Jae C. Hong, Associated Press
A Berkeley study found, for example, that low Walmart wages cost California taxpayers $86 million a year (in things like food stamps and Medicaid). Nationwide it has been estimated at $2.66 billion.
Sen. Jim Inhofe recently revealed that he was initially intrigued by arguments concerning the human contribution to global warming, but changed his mind when he realized the potential costs to business. In other words, what he wanted to be true colored what he saw. It’s like denying cancer because you hate chemotherapy.
Something similar seems to be occurring in the debate over economic inequality.
Consider that between my graduation from high school in 1979 and my son’s graduation last year, American productivity rose a whopping 75 percent. Average wages, however, rose only 5. In other words, we’re making so much more and getting so much less.
Of course, we feel better off today and certainly have more stuff. But that’s due to technological advances that every generation benefits from. Ours, however, enjoys a smaller percentage of the total output than our parents and grandparents before us, and we often rely on two incomes to do so. We’re also more likely to be in debt.
At the same time, the cost of important things like health care and higher education has skyrocketed (education outpaced the consumer price index by 385 percent). And even that 5 percent increase isn’t distributed evenly. A larger share accrues to the top 1 percent of earners than ever before and unskilled labor is losing out altogether.
Yet many politicians and pundits continue to talk about inequality in moral terms (the “moochers” versus the “job creators”); report rumor as news (“someone called in that a woman just bought a car with food stamps!”), and engage in misleading exposés, like John Stoessl’s on panhandlers; none of which takes into account the structural changes that affect us all.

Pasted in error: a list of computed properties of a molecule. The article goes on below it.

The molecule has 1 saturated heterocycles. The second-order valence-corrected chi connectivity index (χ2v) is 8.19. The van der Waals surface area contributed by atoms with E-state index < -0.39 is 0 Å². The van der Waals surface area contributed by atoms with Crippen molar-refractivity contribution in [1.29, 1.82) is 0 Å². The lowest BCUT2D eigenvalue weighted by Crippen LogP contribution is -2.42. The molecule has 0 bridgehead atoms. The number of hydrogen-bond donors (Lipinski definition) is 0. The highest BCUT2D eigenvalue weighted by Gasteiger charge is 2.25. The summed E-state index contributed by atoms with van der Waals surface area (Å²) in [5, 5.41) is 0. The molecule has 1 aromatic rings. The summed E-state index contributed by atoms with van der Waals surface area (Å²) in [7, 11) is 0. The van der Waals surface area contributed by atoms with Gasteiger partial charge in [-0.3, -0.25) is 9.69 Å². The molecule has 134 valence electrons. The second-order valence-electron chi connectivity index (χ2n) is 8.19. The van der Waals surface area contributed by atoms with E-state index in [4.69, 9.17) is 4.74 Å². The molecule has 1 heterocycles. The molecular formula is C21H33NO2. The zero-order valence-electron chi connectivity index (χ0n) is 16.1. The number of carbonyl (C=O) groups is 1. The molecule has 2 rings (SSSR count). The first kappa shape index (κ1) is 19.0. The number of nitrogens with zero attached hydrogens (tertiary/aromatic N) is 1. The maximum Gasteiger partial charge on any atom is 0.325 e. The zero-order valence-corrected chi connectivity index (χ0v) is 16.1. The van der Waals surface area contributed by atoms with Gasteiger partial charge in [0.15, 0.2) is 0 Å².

In 1965, for example, CEO to worker compensation was 20-to-1. In 2012, it was 273-to-1. The wealthiest 1 percent of Americans captured 95 percent of the income gains in the first three years of the economic recovery. Despite record corporate profits, wages are being frozen. Moreover, they are no longer “sticky downward,” but rather falling fast. Those that do rise don’t keep pace with inflation. If the minimum wage had, it would be almost $22 today.
A Forbes contributor cleverly measured our decline in relation to gold. He found that today’s minimum wage earner works 12 percent longer to earn a gallon of milk than his grandfather did in 1965, while a senior engineer works almost two times as long for a gallon of gas.
Given that we can produce more per hour than our grandparents’ generation, it stands to reason that our wages ought to buy more as well. Ironically, he observes, the opposite is too often true. Noting that “incomes are about 1/10th of what they were in the 1960s
[as] people who work for a living
are being steadily and severely marginalized,” he calls the situation “ugly.”
If we look at the poor, who suffer most under these structural changes, the situation is even uglier. One in six Americans struggle with hunger. Almost 16 percent of us are uninsured (48 million people). Medical bills are the leading cause of bankruptcy.
Hey wait, you may say. Don’t we have a welfare state that compensates for all of this? In part, of course, that’s true. But then, there are two things you need to know about the American welfare state. The first is that it gives more to those at the top of the income ladder than those at the bottom. A full explanation will have to wait, but suffice it to say that no less than The Economist magazine, a staunch defender of the free market, called the situation “perverse.” The second is that it is under attack.
Low wages affect more than just the poor, however, as illustrated by the controversies surrounding Walmart. A Berkeley study found, for example, that low Walmart wages cost California taxpayers $86 million a year (in things like food stamps and Medicaid). Nationwide it has been estimated at $2.66 billion. Walmart’s success, then, depends in part on what could be called government subsidies, something it seems to recognize, since their managers encourage employees to avail themselves of public assistance as part of the company's operating procedures.
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Yet Walmart is the third highest revenue grossing corporation in the world, providing six members of the family with a net worth of $144.7 billion, which is more than the combined wealth of 42 percent of American families.
Unfortunately, none of these numbers capture the human faces behind the statistics. You have to imagine them. They may, however, help us see through the attempts at denial.
Mary Barker teaches political science at Syracuse University's study abroad program in Madrid, Spain, and at the Universidad Pontificia Comillas. She is currently on leave to conduct research and is teaching at Salt Lake Community College.